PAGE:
Why You Should Focus on One Thing at a Time
By Alec Baulding
There is so much to work on in Jiu Jitsu. You could dedicate years of your training simply on passing or developing your guard game, and still never be satisfied. Most students approach Jiu Jitsu with multiple streams of focus. They will work on 8 separate and completely unconnected techniques and wonder why they do not progress. If one day you decide to work on your half guard sweeps and then the next day you start learning how to do a toe hold, you are not very focused.
Jiu Jitsu is such a broad and complex art form that you have to break it down into many smaller, more easily understandable steps. Of course, you will want to have a broad understanding of the art and be well rounded in all the major areas. But there is no need to rush to do this. As a white belt, just focus on getting down the basics. Learn how to move properly and how to follow the basic strategy of your academy or develop one yourself. For example, learn a few attacks and sweeps from the closed guard and then keep working them until they become ingrained into your muscle memory.
Once you have done that, now focus on combining all the techniques together. And then as you move up the ranks you can add more study in other areas. Pick a guard game, it could be a spider guard or whatever you want to work on and delve deep into learning all of the ins and outs of the position. Then spar with that guard until you feel like you have a decent understanding of the position. This process could last anywhere from 2 weeks up to a couple of months or even years.
What’s important is your understanding of the technique and if you can apply that technique on a resisting opponent and not so much the number of moves you know. This can only happen when you practice a move a lot. As Bruce Lee once said, “I fear not the man who has practiced 10,000 kicks once, but I fear the man who has practiced one kick 10,000 times.” The same thing goes for your Jiu Jitsu.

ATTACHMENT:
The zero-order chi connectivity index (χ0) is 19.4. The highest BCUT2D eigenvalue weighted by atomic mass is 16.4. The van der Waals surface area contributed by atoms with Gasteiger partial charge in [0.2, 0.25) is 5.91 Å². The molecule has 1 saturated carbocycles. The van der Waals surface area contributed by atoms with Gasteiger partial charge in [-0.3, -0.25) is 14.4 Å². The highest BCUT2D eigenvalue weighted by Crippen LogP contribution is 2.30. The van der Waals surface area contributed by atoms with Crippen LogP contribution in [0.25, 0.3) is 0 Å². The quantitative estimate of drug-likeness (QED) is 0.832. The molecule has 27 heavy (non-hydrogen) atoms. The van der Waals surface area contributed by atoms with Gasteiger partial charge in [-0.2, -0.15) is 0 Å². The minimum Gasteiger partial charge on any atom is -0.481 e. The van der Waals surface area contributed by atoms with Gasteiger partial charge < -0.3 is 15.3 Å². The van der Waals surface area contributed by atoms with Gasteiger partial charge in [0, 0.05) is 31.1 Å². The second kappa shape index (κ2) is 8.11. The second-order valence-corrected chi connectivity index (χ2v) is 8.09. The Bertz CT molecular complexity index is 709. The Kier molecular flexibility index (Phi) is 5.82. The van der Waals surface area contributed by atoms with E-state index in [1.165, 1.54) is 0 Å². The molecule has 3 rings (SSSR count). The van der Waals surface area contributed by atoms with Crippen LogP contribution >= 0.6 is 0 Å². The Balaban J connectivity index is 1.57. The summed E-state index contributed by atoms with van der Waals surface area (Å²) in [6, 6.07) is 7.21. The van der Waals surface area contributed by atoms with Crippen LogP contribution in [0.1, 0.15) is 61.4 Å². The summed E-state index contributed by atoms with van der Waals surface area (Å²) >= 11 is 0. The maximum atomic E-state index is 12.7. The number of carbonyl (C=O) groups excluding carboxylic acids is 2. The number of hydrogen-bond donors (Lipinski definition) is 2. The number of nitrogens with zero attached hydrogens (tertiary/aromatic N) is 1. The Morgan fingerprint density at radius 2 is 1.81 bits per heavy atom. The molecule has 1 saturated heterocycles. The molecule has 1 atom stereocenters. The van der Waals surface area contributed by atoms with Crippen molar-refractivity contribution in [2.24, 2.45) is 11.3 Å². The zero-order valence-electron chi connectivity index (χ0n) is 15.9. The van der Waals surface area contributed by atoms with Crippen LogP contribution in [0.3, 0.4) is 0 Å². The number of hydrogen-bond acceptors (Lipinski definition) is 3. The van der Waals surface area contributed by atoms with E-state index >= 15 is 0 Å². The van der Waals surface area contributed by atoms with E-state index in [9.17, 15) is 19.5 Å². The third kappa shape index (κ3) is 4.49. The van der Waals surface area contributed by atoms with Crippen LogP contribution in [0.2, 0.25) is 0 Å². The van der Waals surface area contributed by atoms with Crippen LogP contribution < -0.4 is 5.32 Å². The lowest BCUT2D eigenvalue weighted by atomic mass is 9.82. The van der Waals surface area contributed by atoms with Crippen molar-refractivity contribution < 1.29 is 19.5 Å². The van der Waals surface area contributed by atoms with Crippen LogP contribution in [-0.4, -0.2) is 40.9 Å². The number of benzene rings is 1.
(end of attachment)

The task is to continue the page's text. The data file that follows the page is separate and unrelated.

You will only specialize in a few techniques throughout your training. Even if you are well rounded, there is just no way to be good at everything and that’s okay. It’s okay to not be great at everything. In fact, all the best grapplers in the world have their dominate positions. Marcelo Garcia and the x-guard, Rafa Mendes and the berimbolo and Roger Gracie’s closed guard. It’s through specializing and getting really good at a few techniques that you will level up.
A lot of times you won’t know exactly what to focus on, especially as a higher belt, but that’s okay. A great starting point is to figure out what you are already naturally talented at. Maybe after every roll you hit a certain sweep that you never trained but it just seems to work. Or you are really great at recomposing your guard. Find your strengths and make them even better. The good news is that everyone has some area of Jiu Jitsu they are great at. So now the work will be to tame that ability so that you can use it at will.